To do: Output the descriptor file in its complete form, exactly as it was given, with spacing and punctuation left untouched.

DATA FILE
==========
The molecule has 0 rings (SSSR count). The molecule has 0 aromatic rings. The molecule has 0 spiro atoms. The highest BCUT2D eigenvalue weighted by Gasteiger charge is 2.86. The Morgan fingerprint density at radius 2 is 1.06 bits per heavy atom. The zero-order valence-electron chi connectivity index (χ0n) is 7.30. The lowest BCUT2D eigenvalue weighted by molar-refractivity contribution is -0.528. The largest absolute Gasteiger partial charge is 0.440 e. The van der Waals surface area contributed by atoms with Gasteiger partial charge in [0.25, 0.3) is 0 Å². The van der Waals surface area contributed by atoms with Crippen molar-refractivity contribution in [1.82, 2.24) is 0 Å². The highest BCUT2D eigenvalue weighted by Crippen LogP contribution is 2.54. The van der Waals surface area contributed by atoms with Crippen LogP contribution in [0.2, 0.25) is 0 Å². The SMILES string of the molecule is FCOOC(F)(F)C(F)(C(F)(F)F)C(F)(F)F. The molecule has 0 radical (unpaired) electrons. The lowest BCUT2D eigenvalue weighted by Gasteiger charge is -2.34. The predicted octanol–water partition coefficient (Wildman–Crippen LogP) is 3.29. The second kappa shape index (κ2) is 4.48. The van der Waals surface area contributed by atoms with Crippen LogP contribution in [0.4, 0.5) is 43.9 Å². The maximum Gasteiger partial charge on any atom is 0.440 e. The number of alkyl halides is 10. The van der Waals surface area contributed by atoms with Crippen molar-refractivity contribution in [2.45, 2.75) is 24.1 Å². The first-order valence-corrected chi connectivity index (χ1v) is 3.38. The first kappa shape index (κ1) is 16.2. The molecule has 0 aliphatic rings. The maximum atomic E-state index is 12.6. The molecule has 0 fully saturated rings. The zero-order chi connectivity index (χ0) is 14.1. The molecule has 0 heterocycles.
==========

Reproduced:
The molecule has 0 rings (SSSR count). The molecule has 0 aromatic rings. The molecule has 0 spiro atoms. The highest BCUT2D eigenvalue weighted by Gasteiger charge is 2.86. The Morgan fingerprint density at radius 2 is 1.06 bits per heavy atom. The zero-order valence-electron chi connectivity index (χ0n) is 7.30. The lowest BCUT2D eigenvalue weighted by molar-refractivity contribution is -0.528. The largest absolute Gasteiger partial charge is 0.440 e. The van der Waals surface area contributed by atoms with Gasteiger partial charge in [0.25, 0.3) is 0 Å². The van der Waals surface area contributed by atoms with Crippen molar-refractivity contribution in [1.82, 2.24) is 0 Å². The highest BCUT2D eigenvalue weighted by Crippen LogP contribution is 2.54. The van der Waals surface area contributed by atoms with Crippen LogP contribution in [0.2, 0.25) is 0 Å². The SMILES string of the molecule is FCOOC(F)(F)C(F)(C(F)(F)F)C(F)(F)F. The molecule has 0 radical (unpaired) electrons. The lowest BCUT2D eigenvalue weighted by Gasteiger charge is -2.34. The predicted octanol–water partition coefficient (Wildman–Crippen LogP) is 3.29. The second kappa shape index (κ2) is 4.48. The van der Waals surface area contributed by atoms with Crippen LogP contribution in [0.4, 0.5) is 43.9 Å². The maximum Gasteiger partial charge on any atom is 0.440 e. The number of alkyl halides is 10. The van der Waals surface area contributed by atoms with Crippen molar-refractivity contribution in [2.45, 2.75) is 24.1 Å². The first-order valence-corrected chi connectivity index (χ1v) is 3.38. The first kappa shape index (κ1) is 16.2. The molecule has 0 aliphatic rings. The maximum atomic E-state index is 12.6. The molecule has 0 fully saturated rings. The zero-order chi connectivity index (χ0) is 14.1. The molecule has 0 heterocycles.